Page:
The lateral line is a unique sensory system that allows fish to detect patterns of water flow over their bodies and waves of pressure from nearby objects. Sensory cells within the lateral line respond to changes in pressure and to changes in water flow to create a kind of sensory field around the fish, in much the same way that electric fishes detect electric fields.
What do fish use the lateral line for?
Many fish use their lateral line to find their way about, but this becomes even more important when there is no light, meaning that vision is excluded. For blind cave fish, building up a spatial map of their surroundings represents a particular problem, yet it is one that they solve using their lateral line. When they are introduced to new surroundings, they respond by increasing their swimming speed and tilting their body over onto one side. Although speeding up when you are in a strange environment seems an odd thing to do, the purpose of this is to speed up the flow of water over the fish's body, which makes its lateral line extra sensitive to the new aquascape. Tilting the body over to one side is much like turning your ear towards a faint sound. Tests have shown that the cave fish is extremely adept at building up a picture of its environment in its mind using this technique -- after all, when did you last see a cave fish bump into something?
Are there fish species that can feel their prey?
When a fly accidentally collides with a spider's web, the spider is alerted by the vibrations that travel throughout the web. A similar thing occurs when insects fall onto the surface of water and begin struggling. The butterflyfish (Pantodon buchholzi) specializes in this type of prey and sits close to the top of the water, waiting for its next meal. If an insect does blunder into the water, the butterflyfish is able to detect its presence using an exquisitely sensitive lateral line and related sensory pits around the head.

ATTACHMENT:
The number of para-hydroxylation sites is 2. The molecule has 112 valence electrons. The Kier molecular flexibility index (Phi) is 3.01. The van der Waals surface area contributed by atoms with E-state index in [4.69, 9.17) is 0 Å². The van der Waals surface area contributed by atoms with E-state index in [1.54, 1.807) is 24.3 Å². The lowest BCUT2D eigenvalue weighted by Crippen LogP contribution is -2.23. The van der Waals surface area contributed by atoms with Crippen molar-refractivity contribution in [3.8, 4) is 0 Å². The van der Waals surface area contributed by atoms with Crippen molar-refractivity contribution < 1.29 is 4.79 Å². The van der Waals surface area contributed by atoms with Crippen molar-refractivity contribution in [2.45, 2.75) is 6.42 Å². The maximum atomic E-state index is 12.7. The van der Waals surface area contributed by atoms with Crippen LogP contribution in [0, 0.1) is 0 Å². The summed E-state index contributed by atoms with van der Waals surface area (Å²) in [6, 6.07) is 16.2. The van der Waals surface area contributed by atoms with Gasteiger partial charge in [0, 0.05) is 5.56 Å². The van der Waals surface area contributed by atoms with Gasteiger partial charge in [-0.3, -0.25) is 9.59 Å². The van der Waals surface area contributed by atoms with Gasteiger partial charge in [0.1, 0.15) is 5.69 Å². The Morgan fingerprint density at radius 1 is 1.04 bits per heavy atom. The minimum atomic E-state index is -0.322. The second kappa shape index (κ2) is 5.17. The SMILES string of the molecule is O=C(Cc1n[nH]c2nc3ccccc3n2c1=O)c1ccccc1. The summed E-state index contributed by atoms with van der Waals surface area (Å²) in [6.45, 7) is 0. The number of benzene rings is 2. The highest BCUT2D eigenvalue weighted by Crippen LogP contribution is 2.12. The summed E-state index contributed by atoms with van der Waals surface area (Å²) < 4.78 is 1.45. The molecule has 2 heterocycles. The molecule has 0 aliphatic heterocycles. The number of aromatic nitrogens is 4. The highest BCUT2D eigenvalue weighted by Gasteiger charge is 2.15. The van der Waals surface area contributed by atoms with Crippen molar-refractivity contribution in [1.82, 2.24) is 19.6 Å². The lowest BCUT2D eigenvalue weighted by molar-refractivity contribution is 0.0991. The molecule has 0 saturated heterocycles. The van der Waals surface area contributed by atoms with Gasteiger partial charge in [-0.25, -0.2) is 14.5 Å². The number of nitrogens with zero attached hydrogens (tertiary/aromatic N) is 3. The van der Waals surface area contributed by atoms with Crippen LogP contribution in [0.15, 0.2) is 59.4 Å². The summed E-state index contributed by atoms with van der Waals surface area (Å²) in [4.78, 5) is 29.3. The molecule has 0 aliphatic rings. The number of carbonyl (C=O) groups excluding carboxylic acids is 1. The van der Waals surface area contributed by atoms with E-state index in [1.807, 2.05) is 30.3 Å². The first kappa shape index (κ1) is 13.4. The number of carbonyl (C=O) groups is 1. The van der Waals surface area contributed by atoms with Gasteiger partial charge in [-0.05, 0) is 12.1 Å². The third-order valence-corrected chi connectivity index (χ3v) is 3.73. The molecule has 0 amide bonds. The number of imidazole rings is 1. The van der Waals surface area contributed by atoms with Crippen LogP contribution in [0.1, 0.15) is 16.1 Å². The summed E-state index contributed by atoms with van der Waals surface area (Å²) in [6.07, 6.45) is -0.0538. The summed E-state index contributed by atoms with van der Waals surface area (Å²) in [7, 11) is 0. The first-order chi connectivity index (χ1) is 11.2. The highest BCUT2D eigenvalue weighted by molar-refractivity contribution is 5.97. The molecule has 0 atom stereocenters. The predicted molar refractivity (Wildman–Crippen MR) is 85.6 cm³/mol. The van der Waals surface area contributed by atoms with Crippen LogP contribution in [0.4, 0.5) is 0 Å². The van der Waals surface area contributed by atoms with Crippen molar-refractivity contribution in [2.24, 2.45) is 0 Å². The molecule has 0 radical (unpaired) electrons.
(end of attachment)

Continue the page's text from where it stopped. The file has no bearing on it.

Similarly, nocturnal fish are able to hunt at night using their lateral lines to detect the movements of invertebrates such as shrimps. As a fish swims along it creates a wake in much the same way as a boat traveling across the surface of the water. And just as with the boat, the wake of a fish diminishes only gradually, leaving a trail for a short time. Predatory fish, such as large catfish, have been shown to be able to follow the wakes of prey fish using their sensitive lateral lines to track and gradually catch up with their unfortunate target
Do fish use vibrations to communicate?
The bubblenests of fish such as the Siamese fighting fish (Betta splendens) are used both to harbor the eggs and later as a nursery for the young fish during the first few days of their life. Throughout this time the male defends the offspring, which sit at the surface of the water where they are relatively safe. However if danger threatens, the male communicates with the young by agitating his fins to produce V vibrations on the surface of the water. These are detected by the offspring, who respond by moving towards the comparative safety offered by their protective father.